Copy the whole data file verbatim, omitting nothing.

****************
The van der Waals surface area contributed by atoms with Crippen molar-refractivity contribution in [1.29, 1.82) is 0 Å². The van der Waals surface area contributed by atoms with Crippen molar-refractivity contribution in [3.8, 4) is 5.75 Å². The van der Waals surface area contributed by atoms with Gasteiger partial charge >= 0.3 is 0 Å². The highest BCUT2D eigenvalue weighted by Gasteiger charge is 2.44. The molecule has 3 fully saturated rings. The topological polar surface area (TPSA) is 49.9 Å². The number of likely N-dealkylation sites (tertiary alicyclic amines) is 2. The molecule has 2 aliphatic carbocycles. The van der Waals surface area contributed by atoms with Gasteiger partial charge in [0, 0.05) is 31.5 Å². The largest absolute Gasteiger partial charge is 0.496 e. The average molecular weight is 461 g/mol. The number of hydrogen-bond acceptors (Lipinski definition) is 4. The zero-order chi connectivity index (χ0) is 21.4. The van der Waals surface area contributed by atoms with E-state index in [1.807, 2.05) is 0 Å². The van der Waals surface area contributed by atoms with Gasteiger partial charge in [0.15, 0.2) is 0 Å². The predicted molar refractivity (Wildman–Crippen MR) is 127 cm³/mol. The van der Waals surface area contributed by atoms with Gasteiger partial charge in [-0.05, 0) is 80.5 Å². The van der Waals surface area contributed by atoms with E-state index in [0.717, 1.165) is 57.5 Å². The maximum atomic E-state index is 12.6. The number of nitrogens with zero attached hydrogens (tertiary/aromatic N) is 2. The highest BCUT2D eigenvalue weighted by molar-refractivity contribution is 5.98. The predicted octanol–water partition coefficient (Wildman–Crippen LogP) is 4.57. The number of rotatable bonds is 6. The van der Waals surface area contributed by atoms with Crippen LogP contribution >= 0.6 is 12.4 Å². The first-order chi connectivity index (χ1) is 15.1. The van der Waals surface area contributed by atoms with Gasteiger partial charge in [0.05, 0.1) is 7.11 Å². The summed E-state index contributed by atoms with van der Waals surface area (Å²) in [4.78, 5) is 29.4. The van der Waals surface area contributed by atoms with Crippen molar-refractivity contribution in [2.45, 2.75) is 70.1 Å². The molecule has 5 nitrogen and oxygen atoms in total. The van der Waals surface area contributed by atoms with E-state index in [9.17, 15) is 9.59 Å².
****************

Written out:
The van der Waals surface area contributed by atoms with Crippen molar-refractivity contribution in [1.29, 1.82) is 0 Å². The van der Waals surface area contributed by atoms with Crippen molar-refractivity contribution in [3.8, 4) is 5.75 Å². The van der Waals surface area contributed by atoms with Gasteiger partial charge >= 0.3 is 0 Å². The highest BCUT2D eigenvalue weighted by Gasteiger charge is 2.44. The molecule has 3 fully saturated rings. The topological polar surface area (TPSA) is 49.9 Å². The number of likely N-dealkylation sites (tertiary alicyclic amines) is 2. The molecule has 2 aliphatic carbocycles. The van der Waals surface area contributed by atoms with Gasteiger partial charge in [0, 0.05) is 31.5 Å². The largest absolute Gasteiger partial charge is 0.496 e. The average molecular weight is 461 g/mol. The number of hydrogen-bond acceptors (Lipinski definition) is 4. The zero-order chi connectivity index (χ0) is 21.4. The van der Waals surface area contributed by atoms with E-state index in [1.807, 2.05) is 0 Å². The van der Waals surface area contributed by atoms with Gasteiger partial charge in [0.15, 0.2) is 0 Å². The predicted molar refractivity (Wildman–Crippen MR) is 127 cm³/mol. The van der Waals surface area contributed by atoms with Gasteiger partial charge in [-0.05, 0) is 80.5 Å². The van der Waals surface area contributed by atoms with E-state index in [0.717, 1.165) is 57.5 Å². The maximum atomic E-state index is 12.6. The number of nitrogens with zero attached hydrogens (tertiary/aromatic N) is 2. The highest BCUT2D eigenvalue weighted by molar-refractivity contribution is 5.98. The predicted octanol–water partition coefficient (Wildman–Crippen LogP) is 4.57. The number of rotatable bonds is 6. The van der Waals surface area contributed by atoms with Crippen LogP contribution >= 0.6 is 12.4 Å². The first-order chi connectivity index (χ1) is 15.1. The van der Waals surface area contributed by atoms with Gasteiger partial charge in [0.05, 0.1) is 7.11 Å². The summed E-state index contributed by atoms with van der Waals surface area (Å²) in [4.78, 5) is 29.4. The van der Waals surface area contributed by atoms with Crippen molar-refractivity contribution in [2.45, 2.75) is 70.1 Å². The molecule has 5 nitrogen and oxygen atoms in total. The van der Waals surface area contributed by atoms with E-state index in [9.17, 15) is 9.59 Å².